In the above example, clams.restify.Restifier.run() will start the webapp in debug mode on a Werkzeug server, which is not always suitable for a production server. For a more robust server that can handle multiple requests asynchronously, you might want to use a production-ready HTTP server. In such a case you can use serve_production(), which will spin up a multi-worker Gunicorn server. If you don’t like it (for example, gunicorn does not support Windows OS), you can write your own HTTP wrapper. In the end of the day, all you need is a webapp that maps appmetadata and annotate on GET and POST requests.

Dockerization

In addition to the HTTP service, a CLAMS app is expected to be containerized. Concretely, the appliance maker expects a CLAMS app to have a Dockerfile at the project root. Independently from being compatible with the CLAMS appliance, containerization of your app is recommended especially when your app processes video streams and dependent on complicated system-level video processing libraries (e.g. OpenCV, FFmpeg).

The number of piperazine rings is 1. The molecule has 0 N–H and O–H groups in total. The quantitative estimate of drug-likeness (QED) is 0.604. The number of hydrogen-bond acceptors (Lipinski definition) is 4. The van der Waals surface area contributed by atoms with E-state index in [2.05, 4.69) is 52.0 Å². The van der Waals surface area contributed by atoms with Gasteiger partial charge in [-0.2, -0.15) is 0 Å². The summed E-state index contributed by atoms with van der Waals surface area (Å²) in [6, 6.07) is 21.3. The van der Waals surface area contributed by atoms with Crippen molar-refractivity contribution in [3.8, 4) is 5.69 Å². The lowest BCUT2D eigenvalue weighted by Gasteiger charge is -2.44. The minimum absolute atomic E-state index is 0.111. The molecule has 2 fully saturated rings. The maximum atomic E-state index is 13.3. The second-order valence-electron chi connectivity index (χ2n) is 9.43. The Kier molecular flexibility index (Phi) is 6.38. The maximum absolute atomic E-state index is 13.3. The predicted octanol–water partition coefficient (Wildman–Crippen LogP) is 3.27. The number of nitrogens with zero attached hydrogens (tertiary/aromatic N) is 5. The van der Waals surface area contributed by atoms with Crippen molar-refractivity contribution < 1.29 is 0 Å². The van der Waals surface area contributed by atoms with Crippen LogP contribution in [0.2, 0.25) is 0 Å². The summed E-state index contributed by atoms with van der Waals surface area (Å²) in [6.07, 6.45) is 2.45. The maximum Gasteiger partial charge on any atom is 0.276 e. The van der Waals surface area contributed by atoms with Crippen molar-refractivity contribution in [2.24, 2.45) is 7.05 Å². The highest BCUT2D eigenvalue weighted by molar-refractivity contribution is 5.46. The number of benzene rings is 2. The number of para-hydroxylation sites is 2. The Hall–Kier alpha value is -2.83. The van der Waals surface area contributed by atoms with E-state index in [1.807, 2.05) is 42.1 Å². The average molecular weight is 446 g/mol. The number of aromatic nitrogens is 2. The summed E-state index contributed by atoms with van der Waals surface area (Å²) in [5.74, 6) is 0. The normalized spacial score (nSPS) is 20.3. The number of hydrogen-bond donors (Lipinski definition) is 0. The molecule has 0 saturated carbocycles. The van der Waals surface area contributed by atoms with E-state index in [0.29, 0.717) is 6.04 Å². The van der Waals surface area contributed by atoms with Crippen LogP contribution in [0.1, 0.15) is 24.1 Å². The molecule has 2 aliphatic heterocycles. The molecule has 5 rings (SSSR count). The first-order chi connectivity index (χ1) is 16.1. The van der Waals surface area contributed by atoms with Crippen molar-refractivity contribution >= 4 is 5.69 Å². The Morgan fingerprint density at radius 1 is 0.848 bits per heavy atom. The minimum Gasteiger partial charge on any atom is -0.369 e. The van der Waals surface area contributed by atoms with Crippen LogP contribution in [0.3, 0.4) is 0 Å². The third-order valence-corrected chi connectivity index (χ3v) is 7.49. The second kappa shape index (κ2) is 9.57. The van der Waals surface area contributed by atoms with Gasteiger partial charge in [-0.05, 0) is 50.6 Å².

Refer to the official documentation to learn how to write a Dockerfile. To integrate to the CLAMS appliance, a dockerized CLAMS app must automatically start itself as a webapp when instantiated as a container, and listen to 5000 port in the container.

We have a public docker hub, and publishing Debian-based base images to help developers write Dockerfile and save build time to install common libraries. At the moment we have a basic image with Python 3.6 and clams-python installed. We will publish more images built with commonly used video and audio processing libraries.

CLAMS appliance integration

Finally, here are requirements for an app to be appliance compatible.

  1. App code is hosted on a public git repository.

  2. App is dockerized

  3. The app docker image will automatically start the app as a webapp, and listen to port 5000.

  4. Dockerfile for the dockerization is placed in the root of the git repository

To learn how to deploy your app on an appliance instance, please refer to the appliance documentation.